The Care and Feeding of an Alpha Male
The title of The Care and Feeding of an Alpha Male raised my feminist hackles quite a bit. Why not just call it “The Big Strong Man, the Demure Housewife, and Adventures in Traditional Gender Roles?” While the book didn’t totally prove me wrong, it was much more enjoyable (and less sexist) than I expected.
Beth Ann Williamson broke up with her fiancé (after his fifth time cheating on her) nearly a year ago, but in their small Texan town, everyone else (including her ex-fiancé) is convinced that Beth Ann is just going through a phase, and once she snaps out of it, she’ll go back to Allan. They both have fairly prominent positions in the town (she as the mayor’s daughter, he as a wealthy businessman) and have been dating since high school, and everyone is convinced they’re the perfect couple. Beth Ann, though, is over it, and is working hard to establish herself as an individual apart from Allan, and as a business owner and hair stylist.
One evening her mother sends her off into the woods to retrieve her teenage sister, who snuck out to attend some sort of convention/orgy run by a group of people who like to dress up as elves. Once she gets there, it’s pouring rain, and no one will help her find her sister. Meanwhile, the campsite is flooding, and the Fire Department orders an evacuation. Enter Colt Waggoner, a survivalist and volunteer who is helping evacuate the site. He learns Beth Ann is there, though, and decides to take things into his own hands. They’re acquaintances (his friend is dating her friend), but hate each other. He thinks she’s an uptight snob, she thinks he’s a jerk. When he finds Beth Ann wandering around, drenched and lost, he tells her that they’ve been stranded and that they can’t get back to the road that night. She is far more accepting of this than he expected, and together they find shelter (randomly and inexplicably, in a tree house). They are both very attracted to each other, and decide that this makes a great opportunity for a one-night-stand – something Beth Ann has never done.
Despite this somewhat contrived beginning, most of the book is about them back in town, figuring out a relationship. Colt is from a “white trash” family from the wrong side of the tracks, while Beth Ann is town royalty and supposedly “better” than him. While they figure out a relationship, her business is unexpectedly floundering, and Allan (and the rest of the town) are extremely persistent.
Besides the title, the other things that worried me early on are a few very specific and very problematic lines. One of Beth Ann’s friends tells her, “It sounds like you could use a hero,” which has very different connotations than, “It looks like you could use some help.” Colt, too, said some troublesome things, like thinking, “Why the hell was he so turned on by the sight of her all wet and helpless?” and having the following conversation with Beth Ann about superheroes:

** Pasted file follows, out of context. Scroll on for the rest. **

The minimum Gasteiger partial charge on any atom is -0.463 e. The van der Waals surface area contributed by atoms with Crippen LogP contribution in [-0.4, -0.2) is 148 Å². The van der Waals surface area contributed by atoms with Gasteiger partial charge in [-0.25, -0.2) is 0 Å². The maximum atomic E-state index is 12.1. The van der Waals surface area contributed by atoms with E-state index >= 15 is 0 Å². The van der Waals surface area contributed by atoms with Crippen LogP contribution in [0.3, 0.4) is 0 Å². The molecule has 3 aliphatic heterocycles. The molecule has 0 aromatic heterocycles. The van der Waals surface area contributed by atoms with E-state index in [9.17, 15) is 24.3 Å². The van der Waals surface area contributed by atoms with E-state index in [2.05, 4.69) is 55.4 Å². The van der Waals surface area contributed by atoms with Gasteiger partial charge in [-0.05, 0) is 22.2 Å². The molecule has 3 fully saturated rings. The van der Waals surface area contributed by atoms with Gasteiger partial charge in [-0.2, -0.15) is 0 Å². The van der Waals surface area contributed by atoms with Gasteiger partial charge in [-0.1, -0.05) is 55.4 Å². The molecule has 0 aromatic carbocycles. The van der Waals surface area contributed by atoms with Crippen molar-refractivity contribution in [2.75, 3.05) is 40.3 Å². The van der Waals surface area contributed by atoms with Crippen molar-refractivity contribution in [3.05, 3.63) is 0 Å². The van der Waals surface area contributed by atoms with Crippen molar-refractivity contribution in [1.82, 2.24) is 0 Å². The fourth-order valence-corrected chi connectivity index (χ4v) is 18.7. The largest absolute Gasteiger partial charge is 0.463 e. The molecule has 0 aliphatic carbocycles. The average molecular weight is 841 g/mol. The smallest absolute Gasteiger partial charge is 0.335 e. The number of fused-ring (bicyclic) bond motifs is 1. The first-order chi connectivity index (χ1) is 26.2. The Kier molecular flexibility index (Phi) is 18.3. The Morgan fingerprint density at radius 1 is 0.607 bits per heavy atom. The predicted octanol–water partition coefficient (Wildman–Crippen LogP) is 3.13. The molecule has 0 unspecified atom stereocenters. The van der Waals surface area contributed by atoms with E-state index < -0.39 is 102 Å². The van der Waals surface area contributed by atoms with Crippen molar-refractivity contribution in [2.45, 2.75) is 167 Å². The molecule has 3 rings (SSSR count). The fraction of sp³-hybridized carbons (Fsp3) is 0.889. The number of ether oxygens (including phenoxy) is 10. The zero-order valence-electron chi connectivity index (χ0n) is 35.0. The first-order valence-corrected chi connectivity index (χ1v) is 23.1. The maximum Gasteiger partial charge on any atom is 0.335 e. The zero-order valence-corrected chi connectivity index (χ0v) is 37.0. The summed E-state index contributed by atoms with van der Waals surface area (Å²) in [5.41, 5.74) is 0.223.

“Supergirl is just Superman’s kid sister or something.”
“I don’t know that she’s Superman’s sister,” Colt said. “Maybe his hot underage cousin or something.”
“You’re so into superheroes, then here’s your question. Batman or Superman?”
“Batman… Batman’s a millionaire playboy. He gets all the pussy.”
“Hot underage cousin?” “He gets all the pussy?” He’s turned on by her helplessness? Very early on in the book, my impression of Colt is that he objectifies women, and maybe has tendencies toward pedophilia. Later in the book, he tells Beth Ann to judge him by his actions, and if you do that then Colt is a very different person. I never fully forgave him for those comments, but at least in the end, he proved that he wasn’t really that person, but a supportive and caring man.
Beth Ann was a much more likable and consistent character. I admired her determination to develop independence and be her own person. She’s realistic and honest and not always perfect (I particularly enjoyed a well-deserved tantrum toward the end of the book). While it’s far from a focus of the story, there are some allusions to some emotional abuse at the hands of her family and Allan, and seeing her grow and discover who she is was one of my favorite parts of the book. She and Colt have strong chemistry, and this book is definitely “hot” if not burning. The love scenes have some vocabulary that I don’t care for; certain words pull me out of a scene very quickly, and that happened frequently in this book – but then again, everyone has words they like and words they don’t when it comes to sex and body parts, so what didn’t work for me might be preferable to others.
So in the end, I give this book a qualified recommendation. Some parts of this book are quite good; like I said, I really admired and liked Beth Ann’s character, and I appreciated that most of the story centered on a realistic development from one night stand to friends with benefits to a committed relationship. But even as I enjoyed those aspects, I still couldn’t get past my early qualms.